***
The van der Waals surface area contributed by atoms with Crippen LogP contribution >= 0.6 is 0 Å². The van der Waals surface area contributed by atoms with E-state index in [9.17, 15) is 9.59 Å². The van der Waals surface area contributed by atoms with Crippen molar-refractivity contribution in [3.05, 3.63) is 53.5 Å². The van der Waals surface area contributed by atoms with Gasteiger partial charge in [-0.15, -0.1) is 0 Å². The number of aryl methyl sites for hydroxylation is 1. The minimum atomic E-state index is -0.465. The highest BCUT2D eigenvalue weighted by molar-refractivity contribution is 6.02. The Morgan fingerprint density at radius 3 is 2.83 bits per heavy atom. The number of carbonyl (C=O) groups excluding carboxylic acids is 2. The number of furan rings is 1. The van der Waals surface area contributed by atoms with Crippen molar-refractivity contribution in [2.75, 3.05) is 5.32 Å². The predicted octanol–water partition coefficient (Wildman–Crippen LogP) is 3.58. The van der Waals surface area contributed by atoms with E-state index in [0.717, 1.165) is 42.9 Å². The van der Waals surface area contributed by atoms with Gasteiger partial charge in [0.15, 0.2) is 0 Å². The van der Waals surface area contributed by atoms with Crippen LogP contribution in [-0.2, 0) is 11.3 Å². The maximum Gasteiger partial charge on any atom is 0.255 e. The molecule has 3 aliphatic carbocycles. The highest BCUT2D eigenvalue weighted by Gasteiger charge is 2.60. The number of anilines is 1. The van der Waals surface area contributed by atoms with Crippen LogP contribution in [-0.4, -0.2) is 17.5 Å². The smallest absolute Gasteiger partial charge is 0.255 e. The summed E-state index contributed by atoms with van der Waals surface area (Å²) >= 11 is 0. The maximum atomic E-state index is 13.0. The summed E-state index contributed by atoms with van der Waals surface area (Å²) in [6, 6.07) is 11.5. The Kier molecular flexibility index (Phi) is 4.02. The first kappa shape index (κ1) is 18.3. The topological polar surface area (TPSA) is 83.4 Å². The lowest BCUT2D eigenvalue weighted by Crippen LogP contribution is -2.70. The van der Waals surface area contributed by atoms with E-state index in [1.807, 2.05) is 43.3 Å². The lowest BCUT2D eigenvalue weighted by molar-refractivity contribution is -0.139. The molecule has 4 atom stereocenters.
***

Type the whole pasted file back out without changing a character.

The van der Waals surface area contributed by atoms with Crippen LogP contribution >= 0.6 is 0 Å². The van der Waals surface area contributed by atoms with E-state index in [9.17, 15) is 9.59 Å². The van der Waals surface area contributed by atoms with Crippen molar-refractivity contribution in [3.05, 3.63) is 53.5 Å². The van der Waals surface area contributed by atoms with Gasteiger partial charge in [-0.15, -0.1) is 0 Å². The number of aryl methyl sites for hydroxylation is 1. The minimum atomic E-state index is -0.465. The highest BCUT2D eigenvalue weighted by molar-refractivity contribution is 6.02. The Morgan fingerprint density at radius 3 is 2.83 bits per heavy atom. The number of carbonyl (C=O) groups excluding carboxylic acids is 2. The number of furan rings is 1. The van der Waals surface area contributed by atoms with Crippen molar-refractivity contribution in [2.75, 3.05) is 5.32 Å². The predicted octanol–water partition coefficient (Wildman–Crippen LogP) is 3.58. The van der Waals surface area contributed by atoms with E-state index in [0.717, 1.165) is 42.9 Å². The van der Waals surface area contributed by atoms with Gasteiger partial charge in [0.15, 0.2) is 0 Å². The van der Waals surface area contributed by atoms with Crippen LogP contribution in [-0.2, 0) is 11.3 Å². The maximum Gasteiger partial charge on any atom is 0.255 e. The molecule has 3 aliphatic carbocycles. The highest BCUT2D eigenvalue weighted by Gasteiger charge is 2.60. The number of anilines is 1. The van der Waals surface area contributed by atoms with Crippen LogP contribution in [-0.4, -0.2) is 17.5 Å². The smallest absolute Gasteiger partial charge is 0.255 e. The summed E-state index contributed by atoms with van der Waals surface area (Å²) >= 11 is 0. The maximum atomic E-state index is 13.0. The summed E-state index contributed by atoms with van der Waals surface area (Å²) in [6, 6.07) is 11.5. The Kier molecular flexibility index (Phi) is 4.02. The first kappa shape index (κ1) is 18.3. The topological polar surface area (TPSA) is 83.4 Å². The lowest BCUT2D eigenvalue weighted by Crippen LogP contribution is -2.70. The van der Waals surface area contributed by atoms with E-state index in [1.807, 2.05) is 43.3 Å². The lowest BCUT2D eigenvalue weighted by molar-refractivity contribution is -0.139. The molecule has 4 atom stereocenters.